Suction Significantly Reduces Aerosol Risks in Open Clinic Settings

Dentistry Today
Photo courtesy of The Journal of Dentistry


Photo courtesy of The Journal of Dentistry

Suction substantially decreases contamination in open clinic settings, according to Newcastle University, which has been studying how to mitigate the risks of dental aerosols. According to the university, its findings have been used by the Dental Schools’ Council, the Association of Dental Hospitals, and the Scottish Dental Clinical Effectiveness Programme to guide COVID-19 dental policies.

Aerosol-generating procedures (AGPs) such as fillings and root canal treatment can spray aerosol and saliva particles from dental instruments large distances, but contamination varies widely depending on the processes used, the researchers said.

In open clinic settings, dental suction substantially decreased contamination at sites far away from the patient, such as bays 5 meters away. Often, these distant sites had no contamination present, or if contamination was detected, it was at very low levels, diluted by 60,000 to 70,000 times. Also, after 10 minutes, very little additional contaminated aerosols settled onto surfaces, making it a suitable time to clean an operatory after an AGP.

“Our research has improved our understanding of dental aerosol-generating procedures and identified how cross-contamination could be a risk for spreading COVID-19,” said Dr. Richard Holiday, NIHR Clinical Lecturer in Restorative Dentistry.

“When the pandemic began, dental services were significantly reduced, and there was an urgent need by the profession to focus on how dental clinics could work in a safe environment for patients and staff,” Holiday said.

“We now have a much greater understanding of where the splatter of aerosols go and how far they travel during different procedures and settings, allowing clinical teams to make informed decisions to protect people,” he continued.

“I am pleased that our research here at Newcastle has been used nationally by leading dental bodies to inform their policies on how the profession should carry out procedures during the pandemic,” Holiday said.

Researchers from the School of Dental Sciences including clinicians, dental nurses, microbiologists, and scientists carried out the study. They used fluorescein tracer dye while carrying out AGPs on a dental mannequin to analyze how far and where aerosol particles and saliva traveled from the patient’s mouth.

The researchers performed a range of procedures and analyzed the effects of suction and ventilation. They also looked at contamination up close and in an open-plan clinic. 

“For the safe reopening of dental services, it was essential to understand the behavior of the aerosols that come out of a patient’s mouth during dental work,” said Kimberley Pickering, a research dental nurse involved in the study.

“We now better understand where the aerosols go and how far they travel during different procedures and settings,” Pickering said. “We also understand how dental aerosols settle over time, which has helped inform cross-infection control purposes.”

Further research will continue to focus on where aerosol and droplets from dental instruments travel and how far they go. Experts will also look at how long aerosols hang around in the air and examine a number of common dental procedures and methods of controlling aerosols.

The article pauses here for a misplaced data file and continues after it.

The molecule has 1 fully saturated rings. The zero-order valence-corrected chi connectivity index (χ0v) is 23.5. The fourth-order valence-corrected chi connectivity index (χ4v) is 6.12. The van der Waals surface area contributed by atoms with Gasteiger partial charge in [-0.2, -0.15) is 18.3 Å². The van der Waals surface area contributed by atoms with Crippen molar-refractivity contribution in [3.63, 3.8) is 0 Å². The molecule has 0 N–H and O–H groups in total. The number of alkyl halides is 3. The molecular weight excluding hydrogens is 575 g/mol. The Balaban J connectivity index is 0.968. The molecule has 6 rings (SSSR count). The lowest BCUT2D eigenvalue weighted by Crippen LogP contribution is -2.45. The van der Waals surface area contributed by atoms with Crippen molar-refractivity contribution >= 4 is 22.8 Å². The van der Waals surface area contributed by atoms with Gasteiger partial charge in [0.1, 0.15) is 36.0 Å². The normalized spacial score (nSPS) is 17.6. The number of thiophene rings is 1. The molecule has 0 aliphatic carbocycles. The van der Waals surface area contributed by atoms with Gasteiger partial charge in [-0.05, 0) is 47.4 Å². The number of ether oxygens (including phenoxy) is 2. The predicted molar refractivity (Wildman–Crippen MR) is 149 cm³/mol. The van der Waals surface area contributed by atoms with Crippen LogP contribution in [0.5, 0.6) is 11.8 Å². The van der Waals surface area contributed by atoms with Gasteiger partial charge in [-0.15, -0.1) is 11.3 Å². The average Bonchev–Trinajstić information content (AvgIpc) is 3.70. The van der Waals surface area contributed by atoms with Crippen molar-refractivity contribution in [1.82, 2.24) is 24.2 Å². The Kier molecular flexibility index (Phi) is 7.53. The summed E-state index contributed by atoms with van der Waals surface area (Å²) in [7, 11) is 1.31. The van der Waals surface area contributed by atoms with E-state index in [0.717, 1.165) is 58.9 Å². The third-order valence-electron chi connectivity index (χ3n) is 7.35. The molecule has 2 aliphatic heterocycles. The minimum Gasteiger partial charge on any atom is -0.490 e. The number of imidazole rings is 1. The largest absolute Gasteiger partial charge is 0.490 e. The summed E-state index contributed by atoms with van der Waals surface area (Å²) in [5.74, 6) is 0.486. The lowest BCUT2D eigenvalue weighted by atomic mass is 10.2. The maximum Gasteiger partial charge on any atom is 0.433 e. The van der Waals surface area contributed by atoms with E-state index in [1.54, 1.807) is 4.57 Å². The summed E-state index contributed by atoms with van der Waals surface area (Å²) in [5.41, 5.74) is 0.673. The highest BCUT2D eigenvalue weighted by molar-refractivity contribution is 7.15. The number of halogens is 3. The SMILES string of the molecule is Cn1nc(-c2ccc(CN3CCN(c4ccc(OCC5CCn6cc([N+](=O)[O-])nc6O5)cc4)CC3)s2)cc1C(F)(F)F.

The research also will investigate if viruses can be carried in dental aerosols and if they remain infective at a distance from the procedure, which will help experts understand how to reduce the risk of viruses like SARS-CoV-2 being spread by aerosols during dental treatment.

The study led the researchers to develop a new clinic configuration to allow the safe return of dental students and their patients. The School of Dental Sciences is one of the first institutions in the United Kingdom to recommence teaching AGPs to students in person.

“Being a dental student during the pandemic has been a big challenge, but dental students feel lucky to come into university every day and get in-person teaching as it’s a privilege to treat our patients,” said fourth-year dental student Paddy Crenshaw.

“The dental school has been very supportive since the pandemic began. It is clear that senior clinicians and academics have worked hard behind the scenes to allow us to return to clinical teaching,” Crenshaw said.

“The common goal of delivering first-class treatment for our patients has enhanced the dental school’s sense of community, and this has really helped me through this term,” he said.

“I am proud of the way Newcastle Dental School and all of its staff and students have come together in the face of adversity through the COVID-19 pandemic. To know we are one of the first schools in the country offering a full range of student-led treatments for our patients makes me feel lucky to be studying here,” Crenshaw said.

“Due to the extensive research undertaken by the school, I have never felt unsafe, whether extracting a tooth or doing a simple examination, I know the school’s protocols are allowing me to work safely,” he said.

The study, “Evaluating Contaminated Dental Aerosol and Splatter in an Open Plan Clinic Environment: Implications for the COVID-19 Pandemic,” was published by The Journal of Dentistry.

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